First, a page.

"Ah, baby!" one of the other waitresses screamed in delight, kick-starting something of a football chant as staff and punters alike downed tools to cheer on my new mum, who was now screaming hysterically.

Perhaps I should have been embarrassed or humiliated but all I could do was grin moronically while trying not to choke on the grub being shoved into my bouche.

"Handsome. I love you," my new mum said again when every bowl and plate sat empty.

As a special treat for eating my greens, she returned to the kitchen and came back with a load of melon.

The crowd went wild.

"Baby! Baby! Ahhh, baby!"

When she had finally finished, I stood up to leave, totally stuffed and completely shell-shocked.

As I paid at the till by the door, my new mum, using both hands, presented me with the restaurant's business card, the address on which was conveniently written in Korean.

"Welcome! Welcome!" said the delighted woman at the till.

"Welcome! Welcome!" my new mum agreed, pointing at the card and miming the use of a telephone.

"Welcome! Welcome!" the other waitresses joined in, waving me off as I made my escape.

I couldn't fault the service but, man, did I need a pint.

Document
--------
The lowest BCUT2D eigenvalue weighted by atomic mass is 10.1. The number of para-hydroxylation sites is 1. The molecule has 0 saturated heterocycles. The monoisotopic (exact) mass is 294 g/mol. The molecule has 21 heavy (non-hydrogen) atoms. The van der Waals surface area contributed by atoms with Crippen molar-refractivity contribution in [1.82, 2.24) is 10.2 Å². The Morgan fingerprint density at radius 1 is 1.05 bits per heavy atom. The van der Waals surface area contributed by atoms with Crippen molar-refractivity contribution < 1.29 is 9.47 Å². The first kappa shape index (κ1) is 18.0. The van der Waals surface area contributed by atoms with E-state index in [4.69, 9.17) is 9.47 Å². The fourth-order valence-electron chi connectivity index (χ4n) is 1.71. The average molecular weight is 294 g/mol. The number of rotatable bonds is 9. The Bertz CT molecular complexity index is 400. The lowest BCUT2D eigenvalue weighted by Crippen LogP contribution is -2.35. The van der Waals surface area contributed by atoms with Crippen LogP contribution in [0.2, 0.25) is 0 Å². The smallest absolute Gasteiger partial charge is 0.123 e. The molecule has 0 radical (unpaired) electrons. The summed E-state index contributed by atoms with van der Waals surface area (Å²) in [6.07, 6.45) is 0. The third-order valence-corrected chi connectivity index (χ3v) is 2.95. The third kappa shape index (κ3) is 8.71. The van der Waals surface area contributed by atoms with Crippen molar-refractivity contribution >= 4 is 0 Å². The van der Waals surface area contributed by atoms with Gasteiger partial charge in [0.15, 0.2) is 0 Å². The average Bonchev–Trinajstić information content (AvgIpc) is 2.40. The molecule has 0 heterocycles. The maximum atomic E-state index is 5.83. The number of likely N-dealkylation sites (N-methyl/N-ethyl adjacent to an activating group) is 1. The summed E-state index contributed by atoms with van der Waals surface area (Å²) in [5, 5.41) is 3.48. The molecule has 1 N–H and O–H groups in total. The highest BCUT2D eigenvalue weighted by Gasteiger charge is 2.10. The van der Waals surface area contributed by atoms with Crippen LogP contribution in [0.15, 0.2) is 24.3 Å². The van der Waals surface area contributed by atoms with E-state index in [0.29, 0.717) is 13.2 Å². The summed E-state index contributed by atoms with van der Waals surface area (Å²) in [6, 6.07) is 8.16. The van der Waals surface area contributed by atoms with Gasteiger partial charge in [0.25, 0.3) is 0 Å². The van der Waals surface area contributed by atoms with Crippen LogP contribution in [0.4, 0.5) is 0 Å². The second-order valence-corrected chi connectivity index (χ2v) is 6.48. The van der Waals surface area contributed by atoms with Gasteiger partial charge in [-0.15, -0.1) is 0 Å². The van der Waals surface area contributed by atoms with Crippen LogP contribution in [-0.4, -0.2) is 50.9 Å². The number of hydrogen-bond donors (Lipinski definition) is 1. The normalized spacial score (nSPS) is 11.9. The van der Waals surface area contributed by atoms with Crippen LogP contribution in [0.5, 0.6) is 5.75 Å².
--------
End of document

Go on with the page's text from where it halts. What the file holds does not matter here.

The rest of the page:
Footnotes

1) Seoul boasts the second largest metropolitan area on Earth, or possibly the fourth depending on who you want to believe. Either way, the South Korean capital is one great big sprawler, sitting at the heart of a megacity with a total population of around 25m, more than Plymouth, Truro and Exeter put together. Mind you, it's still a piddler compared to Tokyo, which tops the league at around 35m.

2) While chopsticks in Hong Kong and China tend to be plastics and made of wood in Japan, Korean chopsticks are usually stainless steel. This harks back to the olden days when Korean royalty used silver tableware that would tarnish in the presence of poison. Smart lot, the Koreans. Nice chopsticks too.

3) God bless Nevio Pellicci, Snr, 1925-2008, young man! (And Nevio Pellicci, Jnr. He's a dude as well, as are the whole Pellicci family. God bless, 'em. They rock and their caf is the best in the entire Multiverse.)